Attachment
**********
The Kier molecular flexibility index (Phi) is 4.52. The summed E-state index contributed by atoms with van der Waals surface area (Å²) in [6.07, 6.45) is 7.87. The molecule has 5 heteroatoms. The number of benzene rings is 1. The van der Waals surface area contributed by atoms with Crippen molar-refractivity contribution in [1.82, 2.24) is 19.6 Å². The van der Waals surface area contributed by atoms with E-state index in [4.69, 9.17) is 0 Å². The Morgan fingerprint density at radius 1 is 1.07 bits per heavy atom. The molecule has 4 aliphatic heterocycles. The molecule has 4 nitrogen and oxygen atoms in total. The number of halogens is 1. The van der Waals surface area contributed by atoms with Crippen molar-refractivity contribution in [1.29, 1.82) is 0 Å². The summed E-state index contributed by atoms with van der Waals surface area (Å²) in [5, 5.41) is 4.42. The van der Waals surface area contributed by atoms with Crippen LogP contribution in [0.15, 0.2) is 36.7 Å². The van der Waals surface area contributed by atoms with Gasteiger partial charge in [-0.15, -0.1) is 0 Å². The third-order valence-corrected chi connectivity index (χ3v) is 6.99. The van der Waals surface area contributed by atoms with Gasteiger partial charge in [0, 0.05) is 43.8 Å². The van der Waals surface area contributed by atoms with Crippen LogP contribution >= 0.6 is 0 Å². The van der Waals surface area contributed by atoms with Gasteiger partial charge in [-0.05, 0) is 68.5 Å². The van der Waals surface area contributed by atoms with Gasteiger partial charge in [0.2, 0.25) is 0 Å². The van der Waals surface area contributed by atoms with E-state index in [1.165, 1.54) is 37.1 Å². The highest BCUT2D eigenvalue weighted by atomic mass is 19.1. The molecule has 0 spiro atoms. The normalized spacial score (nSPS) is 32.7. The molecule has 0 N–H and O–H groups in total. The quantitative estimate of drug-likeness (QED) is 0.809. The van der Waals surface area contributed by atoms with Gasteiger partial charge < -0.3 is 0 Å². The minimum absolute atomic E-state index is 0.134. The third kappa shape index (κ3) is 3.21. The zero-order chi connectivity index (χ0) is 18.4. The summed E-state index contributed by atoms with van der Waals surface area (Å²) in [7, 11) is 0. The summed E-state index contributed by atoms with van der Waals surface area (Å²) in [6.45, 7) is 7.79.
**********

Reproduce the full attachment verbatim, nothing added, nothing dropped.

The Kier molecular flexibility index (Phi) is 4.52. The summed E-state index contributed by atoms with van der Waals surface area (Å²) in [6.07, 6.45) is 7.87. The molecule has 5 heteroatoms. The number of benzene rings is 1. The van der Waals surface area contributed by atoms with Crippen molar-refractivity contribution in [1.82, 2.24) is 19.6 Å². The van der Waals surface area contributed by atoms with E-state index in [4.69, 9.17) is 0 Å². The Morgan fingerprint density at radius 1 is 1.07 bits per heavy atom. The molecule has 4 aliphatic heterocycles. The molecule has 4 nitrogen and oxygen atoms in total. The number of halogens is 1. The van der Waals surface area contributed by atoms with Crippen molar-refractivity contribution in [1.29, 1.82) is 0 Å². The summed E-state index contributed by atoms with van der Waals surface area (Å²) in [5, 5.41) is 4.42. The van der Waals surface area contributed by atoms with Crippen LogP contribution in [0.15, 0.2) is 36.7 Å². The van der Waals surface area contributed by atoms with Gasteiger partial charge in [-0.15, -0.1) is 0 Å². The third-order valence-corrected chi connectivity index (χ3v) is 6.99. The van der Waals surface area contributed by atoms with Gasteiger partial charge in [0, 0.05) is 43.8 Å². The van der Waals surface area contributed by atoms with Crippen LogP contribution >= 0.6 is 0 Å². The van der Waals surface area contributed by atoms with Gasteiger partial charge in [-0.05, 0) is 68.5 Å². The van der Waals surface area contributed by atoms with Gasteiger partial charge in [0.2, 0.25) is 0 Å². The van der Waals surface area contributed by atoms with E-state index in [1.165, 1.54) is 37.1 Å². The highest BCUT2D eigenvalue weighted by atomic mass is 19.1. The molecule has 0 spiro atoms. The normalized spacial score (nSPS) is 32.7. The molecule has 0 N–H and O–H groups in total. The quantitative estimate of drug-likeness (QED) is 0.809. The van der Waals surface area contributed by atoms with Gasteiger partial charge < -0.3 is 0 Å². The minimum absolute atomic E-state index is 0.134. The third kappa shape index (κ3) is 3.21. The zero-order chi connectivity index (χ0) is 18.4. The summed E-state index contributed by atoms with van der Waals surface area (Å²) in [7, 11) is 0. The summed E-state index contributed by atoms with van der Waals surface area (Å²) in [6.45, 7) is 7.79.